Enforcement of U.S. Privacy and Security Laws Flashcards Preview

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Flashcards in Enforcement of U.S. Privacy and Security Laws Deck (34)
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What is Civil Litigation?

Occurs in courts when one person sues another person to redress a wrong.


What types of relief may a person seek in civil litigation?

1. Monetary Judgment
2. Injunction


When may person sue based on a violation of law?

When a law creates a private right of action (ex. FCRA)


What is Criminal Litigation?

Lawsuits brought by the government for violations of criminal laws.


What types of punishment are typical associated with Criminal Litigation?

1. Imprisonment
2. Criminal Fines


Who initiates Criminal Litigation?

1. DOJ
2. State attorney generals


What are Agency Enforcement Actions?

Actions carried out pursuant to the statues that create and empower an agency.


What is the Administrative Procedure Act?

An act laying out the basic rules for agency enforcement actions.


What Act and Agency(ies) govern Medical Privacy?

Agencies - OCR and CMS (both roll up to HHS)


What Act and Agency(ies) govern Financial Privacy?

Agencies - CFPB, OCC, FED
Act - GLBA


What Act and Agency(ies) govern Education Privacy?

Agencies - Dept. of Education
Act - Family Educational Rights and Privacy Act


What Act and Agency(ies) govern Telemarking and Marketing Privacy?

Agencies - FCC and FTC
Act - Telephone Consumer Protection Act and other statues


What Act and Agency(ies) govern Workplace Privacy?

Agencies - EEOC and other agencies
Act - ADA other statutes


Which Acts give the FTC power to govern privacy issues?

1. FTC Act Section 5
3. Children's Online Privacy Protection Act (COPPA)
4. Controlling the Assault of Non-Solicited Pornography and Marketing Act (CAN-SPAM)
5. Telemarking Sales Rule


What incentives do a company and the FTC have to negotiate a consent decree rather than proceed with full adjudication?

1. Achieves a consent decree that incorporates good privacy and security practices
2. Avoids the expense and delay of trail
3. Gains an enforcement advantage due to the fact the fines are easier to assess in federal court if a company violates a consent decree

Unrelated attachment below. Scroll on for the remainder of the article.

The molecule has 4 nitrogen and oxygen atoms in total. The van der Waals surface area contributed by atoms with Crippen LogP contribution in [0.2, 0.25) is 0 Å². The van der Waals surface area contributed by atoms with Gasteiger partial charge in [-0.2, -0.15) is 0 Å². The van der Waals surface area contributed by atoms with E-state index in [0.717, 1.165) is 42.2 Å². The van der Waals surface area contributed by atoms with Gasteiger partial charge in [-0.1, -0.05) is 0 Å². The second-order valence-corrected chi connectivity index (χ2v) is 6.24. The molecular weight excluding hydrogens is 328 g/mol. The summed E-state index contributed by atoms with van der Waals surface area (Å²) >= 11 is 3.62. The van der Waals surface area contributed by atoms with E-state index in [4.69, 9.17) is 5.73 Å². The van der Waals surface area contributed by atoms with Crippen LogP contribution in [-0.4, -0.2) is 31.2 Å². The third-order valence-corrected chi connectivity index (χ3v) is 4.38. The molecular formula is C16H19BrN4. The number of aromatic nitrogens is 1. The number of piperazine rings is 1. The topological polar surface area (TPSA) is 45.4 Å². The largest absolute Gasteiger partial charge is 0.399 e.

1. Avoids a prolonged trial
2. Avoids negative publicity


What is considered "unfair"?

An injury that is:
1. Substantial
2. Without offsetting benefits
3. one the consumers cannot reasonably avoid.


Unfair Case: Gateway

Facts: Privacy policy stated Gateway would not sell, rent, or loan PI without explicit consent. If the practice changed Gateway stated they would provide customers an opportunity to opt-out. Gateway started renting PI to third parties without providing the opt-out.


Unfair Case: BJ's Wholesale Club

Facts: BJ failed to encrypt PI and secure its wireless networks to prevent unauthorized access. Hundreds of customers' identities were stolen. Established that failing to implement basic security controls to protect PI is an unfair trade practice.


Unfair Case: Google

Google buzz automatically enrolled consumers and provided personal information to the public. This was in conflict with Google's privacy notice.


Unfair Case: Facebook

Facts: Facebook repeatedly made designated personal private information public. This was in violation of Facebook's privacy notice.


What are the Consumer Privacy Bill of Rights?

1. Individual Control
2. Transparency
3. Respect for Context
4. Security
5. Access and Accuracy
6. Focused Collection
7. Accountability


What areas did the FTC Report emphasize?

1. Privacy by Design
2. Simplified Consumer Choice
3. Transparency


What five priorities did the FTC announce for attention?

1. Do Not Track
2. Mobile
3. Data Brokers
4. Large Platform Providers
5. Promoting enforceable self-regulatory codes


How to states enforce against unfair and deceptive practices?

Most states have laws similar to Section 5 of the FTC Act. These laws are commonly known as UDAP statutes. Ina addition to covering unfair and deceptive practices, some states allow enforcement against unconscionable practices.


Who enforces UDAP laws?

State attorney generals


How does self regulation occur?

Through three traditional separation of powers components: (1) legislation, (2) enforcement, and (3) adjudication


What does legislation refer to?

To the question of who should define the appropriate rules for protecting privacy.


What does enforcement refer to?

To the question of who should initiate enforcement actions.


What does adjudication refer to?

To the question of who should decide whether a company has violated the privacy rules, and with what penalties.


Where does self regulation occur with Section 5 of the FTC and state UDAP laws?

At the legislation stage - companies write their privacy policies.